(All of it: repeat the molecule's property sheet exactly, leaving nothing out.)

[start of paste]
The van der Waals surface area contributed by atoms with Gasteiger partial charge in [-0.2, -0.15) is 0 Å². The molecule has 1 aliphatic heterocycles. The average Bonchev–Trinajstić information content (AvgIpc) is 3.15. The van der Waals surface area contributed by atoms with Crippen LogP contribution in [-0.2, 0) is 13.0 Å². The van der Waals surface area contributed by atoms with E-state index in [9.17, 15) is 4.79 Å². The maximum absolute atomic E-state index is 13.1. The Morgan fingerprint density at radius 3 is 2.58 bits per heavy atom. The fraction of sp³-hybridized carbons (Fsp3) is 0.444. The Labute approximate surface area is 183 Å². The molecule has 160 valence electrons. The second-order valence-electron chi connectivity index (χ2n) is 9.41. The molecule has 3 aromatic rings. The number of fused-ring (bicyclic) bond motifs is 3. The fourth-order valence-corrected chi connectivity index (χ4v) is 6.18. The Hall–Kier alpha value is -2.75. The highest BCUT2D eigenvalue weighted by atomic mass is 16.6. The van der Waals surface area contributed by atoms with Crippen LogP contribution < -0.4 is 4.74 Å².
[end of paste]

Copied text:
The van der Waals surface area contributed by atoms with Gasteiger partial charge in [-0.2, -0.15) is 0 Å². The molecule has 1 aliphatic heterocycles. The average Bonchev–Trinajstić information content (AvgIpc) is 3.15. The van der Waals surface area contributed by atoms with Crippen LogP contribution in [-0.2, 0) is 13.0 Å². The van der Waals surface area contributed by atoms with E-state index in [9.17, 15) is 4.79 Å². The maximum absolute atomic E-state index is 13.1. The Morgan fingerprint density at radius 3 is 2.58 bits per heavy atom. The fraction of sp³-hybridized carbons (Fsp3) is 0.444. The Labute approximate surface area is 183 Å². The molecule has 160 valence electrons. The second-order valence-electron chi connectivity index (χ2n) is 9.41. The molecule has 3 aromatic rings. The number of fused-ring (bicyclic) bond motifs is 3. The fourth-order valence-corrected chi connectivity index (χ4v) is 6.18. The Hall–Kier alpha value is -2.75. The highest BCUT2D eigenvalue weighted by atomic mass is 16.6. The van der Waals surface area contributed by atoms with Crippen LogP contribution < -0.4 is 4.74 Å².